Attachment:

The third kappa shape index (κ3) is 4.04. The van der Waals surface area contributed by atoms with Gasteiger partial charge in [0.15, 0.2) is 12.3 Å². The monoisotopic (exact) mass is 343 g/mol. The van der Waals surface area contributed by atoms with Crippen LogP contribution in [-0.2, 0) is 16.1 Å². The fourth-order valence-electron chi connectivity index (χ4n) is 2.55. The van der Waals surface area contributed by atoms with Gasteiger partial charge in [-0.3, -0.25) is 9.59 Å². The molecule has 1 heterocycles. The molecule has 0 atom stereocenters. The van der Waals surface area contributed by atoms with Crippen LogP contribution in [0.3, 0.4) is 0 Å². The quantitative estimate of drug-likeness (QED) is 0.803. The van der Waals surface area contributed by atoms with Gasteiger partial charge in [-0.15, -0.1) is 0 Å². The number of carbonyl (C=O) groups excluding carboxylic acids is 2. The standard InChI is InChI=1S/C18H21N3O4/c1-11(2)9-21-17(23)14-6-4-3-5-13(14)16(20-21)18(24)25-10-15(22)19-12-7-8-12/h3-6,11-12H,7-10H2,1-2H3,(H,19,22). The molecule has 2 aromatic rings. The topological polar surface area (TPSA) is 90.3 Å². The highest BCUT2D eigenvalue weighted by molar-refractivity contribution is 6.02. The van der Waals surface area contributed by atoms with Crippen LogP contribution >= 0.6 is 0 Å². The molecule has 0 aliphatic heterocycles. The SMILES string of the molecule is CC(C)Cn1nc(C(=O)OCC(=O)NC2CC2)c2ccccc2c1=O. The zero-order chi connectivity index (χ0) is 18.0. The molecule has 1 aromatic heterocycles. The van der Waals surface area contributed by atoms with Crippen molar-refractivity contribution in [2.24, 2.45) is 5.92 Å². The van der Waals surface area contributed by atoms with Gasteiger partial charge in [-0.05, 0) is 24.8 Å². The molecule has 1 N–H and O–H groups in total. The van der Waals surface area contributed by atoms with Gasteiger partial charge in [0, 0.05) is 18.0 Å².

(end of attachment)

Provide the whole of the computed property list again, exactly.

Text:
The third kappa shape index (κ3) is 4.04. The van der Waals surface area contributed by atoms with Gasteiger partial charge in [0.15, 0.2) is 12.3 Å². The monoisotopic (exact) mass is 343 g/mol. The van der Waals surface area contributed by atoms with Crippen LogP contribution in [-0.2, 0) is 16.1 Å². The fourth-order valence-electron chi connectivity index (χ4n) is 2.55. The van der Waals surface area contributed by atoms with Gasteiger partial charge in [-0.3, -0.25) is 9.59 Å². The molecule has 1 heterocycles. The molecule has 0 atom stereocenters. The van der Waals surface area contributed by atoms with Crippen LogP contribution in [0.3, 0.4) is 0 Å². The quantitative estimate of drug-likeness (QED) is 0.803. The van der Waals surface area contributed by atoms with Gasteiger partial charge in [-0.15, -0.1) is 0 Å². The number of carbonyl (C=O) groups excluding carboxylic acids is 2. The standard InChI is InChI=1S/C18H21N3O4/c1-11(2)9-21-17(23)14-6-4-3-5-13(14)16(20-21)18(24)25-10-15(22)19-12-7-8-12/h3-6,11-12H,7-10H2,1-2H3,(H,19,22). The molecule has 2 aromatic rings. The topological polar surface area (TPSA) is 90.3 Å². The highest BCUT2D eigenvalue weighted by molar-refractivity contribution is 6.02. The van der Waals surface area contributed by atoms with Crippen LogP contribution >= 0.6 is 0 Å². The molecule has 0 aliphatic heterocycles. The SMILES string of the molecule is CC(C)Cn1nc(C(=O)OCC(=O)NC2CC2)c2ccccc2c1=O. The zero-order chi connectivity index (χ0) is 18.0. The molecule has 1 aromatic heterocycles. The van der Waals surface area contributed by atoms with Crippen molar-refractivity contribution in [2.24, 2.45) is 5.92 Å². The van der Waals surface area contributed by atoms with Gasteiger partial charge in [-0.05, 0) is 24.8 Å². The molecule has 1 N–H and O–H groups in total. The van der Waals surface area contributed by atoms with Gasteiger partial charge in [0, 0.05) is 18.0 Å².